Born: Dec. 26, 1922
Brownsburg Meadows Assisted Living
Tuberculosis was the leading cause of death in Indiana and throughout the United States in the early 1950s when between 80 and 90 percent of the population was infected with the disease. Nationwide in 1953, about 20,000 people died of TB.
Indiana, with a disproportionately high number of TB cases, was considered part of the TB Black Belt. But by 1972, the number of cases had dropped substantially, with Indiana ranking 26th among states in terms of TB deaths.
A lot of credit for that drop goes to Dale C. Fenner, who as a microbiologist for the state was responsible for testing thousands of specimens that required accurate analysis which led to aggressive treatment.
In the early days of work to stem the TB epidemic, scientists were not 100 percent certain how the lung disease was transmitted. Eventually, they learned it was spread by infected people coughing and sneezing droplets that were inhaled by others, much like a cold is transmitted.
Because it was so vitriolic, sanitariums opened statewide. People spent months in treatment. Among the facilities was Sunnyside Sanatorium, which was an outgrowth of the City Hospital, now known as Eskenazi Hospital. Sunnyside continued to operate until 1969.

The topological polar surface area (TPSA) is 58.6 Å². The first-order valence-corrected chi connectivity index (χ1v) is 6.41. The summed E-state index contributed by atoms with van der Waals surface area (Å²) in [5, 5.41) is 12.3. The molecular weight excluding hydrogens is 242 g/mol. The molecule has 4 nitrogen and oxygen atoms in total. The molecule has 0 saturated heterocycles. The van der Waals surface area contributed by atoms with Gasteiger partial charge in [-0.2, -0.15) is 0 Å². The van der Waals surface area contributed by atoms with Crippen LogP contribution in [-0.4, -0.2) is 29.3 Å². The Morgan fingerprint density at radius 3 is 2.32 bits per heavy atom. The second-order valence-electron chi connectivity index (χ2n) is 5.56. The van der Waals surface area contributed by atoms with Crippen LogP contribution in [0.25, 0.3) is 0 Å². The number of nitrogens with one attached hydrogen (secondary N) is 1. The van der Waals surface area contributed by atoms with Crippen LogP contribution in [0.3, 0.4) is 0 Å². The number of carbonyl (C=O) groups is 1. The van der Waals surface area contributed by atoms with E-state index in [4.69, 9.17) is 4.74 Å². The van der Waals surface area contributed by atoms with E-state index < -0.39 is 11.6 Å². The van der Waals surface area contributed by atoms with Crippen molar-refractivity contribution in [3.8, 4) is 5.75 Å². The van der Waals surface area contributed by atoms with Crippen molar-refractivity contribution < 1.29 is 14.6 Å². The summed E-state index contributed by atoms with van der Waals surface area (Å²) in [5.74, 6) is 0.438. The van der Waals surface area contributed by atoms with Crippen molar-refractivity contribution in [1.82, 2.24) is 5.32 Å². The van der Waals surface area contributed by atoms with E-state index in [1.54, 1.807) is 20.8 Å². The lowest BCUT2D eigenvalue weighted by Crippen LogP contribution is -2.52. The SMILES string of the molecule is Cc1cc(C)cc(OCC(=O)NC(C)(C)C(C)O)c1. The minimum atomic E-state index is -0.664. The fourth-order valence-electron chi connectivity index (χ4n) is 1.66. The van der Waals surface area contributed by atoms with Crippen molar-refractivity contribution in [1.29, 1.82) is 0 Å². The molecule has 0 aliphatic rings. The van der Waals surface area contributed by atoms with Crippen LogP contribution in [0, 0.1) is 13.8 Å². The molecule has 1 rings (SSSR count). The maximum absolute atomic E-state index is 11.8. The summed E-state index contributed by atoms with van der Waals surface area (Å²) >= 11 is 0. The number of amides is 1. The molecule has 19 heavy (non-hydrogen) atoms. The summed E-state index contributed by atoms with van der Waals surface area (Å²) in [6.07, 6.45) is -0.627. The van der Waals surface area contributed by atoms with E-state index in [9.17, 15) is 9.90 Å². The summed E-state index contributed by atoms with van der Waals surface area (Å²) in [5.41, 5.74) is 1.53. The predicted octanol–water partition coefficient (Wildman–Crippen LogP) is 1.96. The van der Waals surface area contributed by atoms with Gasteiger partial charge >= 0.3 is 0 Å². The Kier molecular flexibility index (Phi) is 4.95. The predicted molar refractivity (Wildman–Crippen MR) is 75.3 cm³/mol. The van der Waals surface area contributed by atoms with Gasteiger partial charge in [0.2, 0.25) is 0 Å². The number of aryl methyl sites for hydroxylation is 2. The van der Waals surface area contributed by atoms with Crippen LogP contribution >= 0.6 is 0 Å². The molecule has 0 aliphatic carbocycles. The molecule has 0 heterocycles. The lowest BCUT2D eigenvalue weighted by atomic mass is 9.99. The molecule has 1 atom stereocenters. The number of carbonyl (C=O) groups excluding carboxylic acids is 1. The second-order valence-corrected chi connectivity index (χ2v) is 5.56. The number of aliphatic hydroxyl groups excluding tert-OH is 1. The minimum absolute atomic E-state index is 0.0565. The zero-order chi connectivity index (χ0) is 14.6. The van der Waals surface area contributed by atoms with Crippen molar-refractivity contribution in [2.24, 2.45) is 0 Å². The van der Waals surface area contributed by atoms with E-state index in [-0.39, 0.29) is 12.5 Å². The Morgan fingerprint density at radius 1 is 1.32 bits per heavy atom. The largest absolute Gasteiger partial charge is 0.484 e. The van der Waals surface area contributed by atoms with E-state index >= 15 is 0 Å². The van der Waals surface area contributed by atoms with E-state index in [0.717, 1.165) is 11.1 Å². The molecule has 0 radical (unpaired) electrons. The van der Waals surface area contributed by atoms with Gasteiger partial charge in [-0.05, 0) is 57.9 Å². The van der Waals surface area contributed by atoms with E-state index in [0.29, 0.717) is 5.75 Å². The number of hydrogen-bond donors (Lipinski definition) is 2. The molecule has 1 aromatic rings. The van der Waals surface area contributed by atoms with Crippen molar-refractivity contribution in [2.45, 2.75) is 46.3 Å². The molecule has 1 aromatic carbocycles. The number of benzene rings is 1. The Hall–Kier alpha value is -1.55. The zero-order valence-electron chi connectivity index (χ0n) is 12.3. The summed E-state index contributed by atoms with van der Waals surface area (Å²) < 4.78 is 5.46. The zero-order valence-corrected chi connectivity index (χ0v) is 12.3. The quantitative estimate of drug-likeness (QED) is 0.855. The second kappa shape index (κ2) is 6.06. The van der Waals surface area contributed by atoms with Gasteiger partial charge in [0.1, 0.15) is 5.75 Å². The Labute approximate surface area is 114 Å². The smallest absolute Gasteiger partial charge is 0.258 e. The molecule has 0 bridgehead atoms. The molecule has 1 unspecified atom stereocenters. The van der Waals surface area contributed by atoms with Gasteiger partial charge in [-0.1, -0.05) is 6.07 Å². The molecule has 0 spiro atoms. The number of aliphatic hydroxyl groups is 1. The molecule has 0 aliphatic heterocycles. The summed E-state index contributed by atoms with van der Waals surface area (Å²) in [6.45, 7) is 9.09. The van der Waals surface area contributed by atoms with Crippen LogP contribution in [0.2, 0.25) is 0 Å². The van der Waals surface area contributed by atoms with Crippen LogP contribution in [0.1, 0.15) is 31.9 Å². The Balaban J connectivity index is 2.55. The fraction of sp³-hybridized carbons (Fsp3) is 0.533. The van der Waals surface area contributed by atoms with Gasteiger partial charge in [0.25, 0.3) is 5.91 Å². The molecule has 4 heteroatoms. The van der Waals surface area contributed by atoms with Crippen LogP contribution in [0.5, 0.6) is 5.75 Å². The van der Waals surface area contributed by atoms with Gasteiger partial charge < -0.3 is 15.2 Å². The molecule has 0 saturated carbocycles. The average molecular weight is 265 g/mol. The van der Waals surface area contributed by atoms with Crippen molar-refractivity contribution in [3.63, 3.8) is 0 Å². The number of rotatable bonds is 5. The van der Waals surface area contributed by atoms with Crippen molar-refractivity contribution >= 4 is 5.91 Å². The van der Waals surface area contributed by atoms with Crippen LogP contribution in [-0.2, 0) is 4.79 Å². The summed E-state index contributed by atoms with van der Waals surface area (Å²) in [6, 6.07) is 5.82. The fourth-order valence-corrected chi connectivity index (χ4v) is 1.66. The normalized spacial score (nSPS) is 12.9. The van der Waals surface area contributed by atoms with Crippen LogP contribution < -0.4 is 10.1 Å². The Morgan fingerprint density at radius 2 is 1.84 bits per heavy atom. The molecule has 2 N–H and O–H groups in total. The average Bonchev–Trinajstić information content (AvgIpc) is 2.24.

Mr. Fenner didn’t just test specimens and send them back to the doctors. He followed up to make sure there was some follow-up with patients who had tested positive. He wanted to make sure they were treated, he said.
“Sometimes that got me into trouble,” he said. “I was never one who could keep my mouth shut.”
All over the state, associations were formed to educate people about the disease. But as TB raged on, it became less responsive to antibiotics.
Mr. Fenner became TB positive himself. After taking antibiotics, it cleared up, but he had to be tested repeatedly, he said. The disease “starts very slowly and comes on very quietly,” he said.
Mr. Fenner grew up on a Crow Indian reservation in Montana with two brothers and a sister. His father worked in Indian Affairs for the government. He graduated from Rocky Mountain College and after listening to President Roosevelt’s radio broadcast about the attack at Pearl Harbor, he went to the nearest recruiting station to join the military. But he had a hernia which caused him to be disqualified.
Instead of accepting his 4F designation that found him unfit for military, he had surgery and returned to the recruiting office. He was admitted to the U.S. Navy. After service, he returned to college at the University of Montana and then to Purdue University, where he received a master’s in bacteriology. He married Marjorie E. Gurnsey and they had five children.
After graduating from Purdue, he went to work for the Indiana State Board of Health in 1950 and worked there more than 40 years.
Today, one third of the world’s population is infected with TB. Most of the cases in the U.S. are among people with HIV and those born in countries where TB is common. But in Indiana, thanks to the work of Mr. Fenner and others, the disease is under control.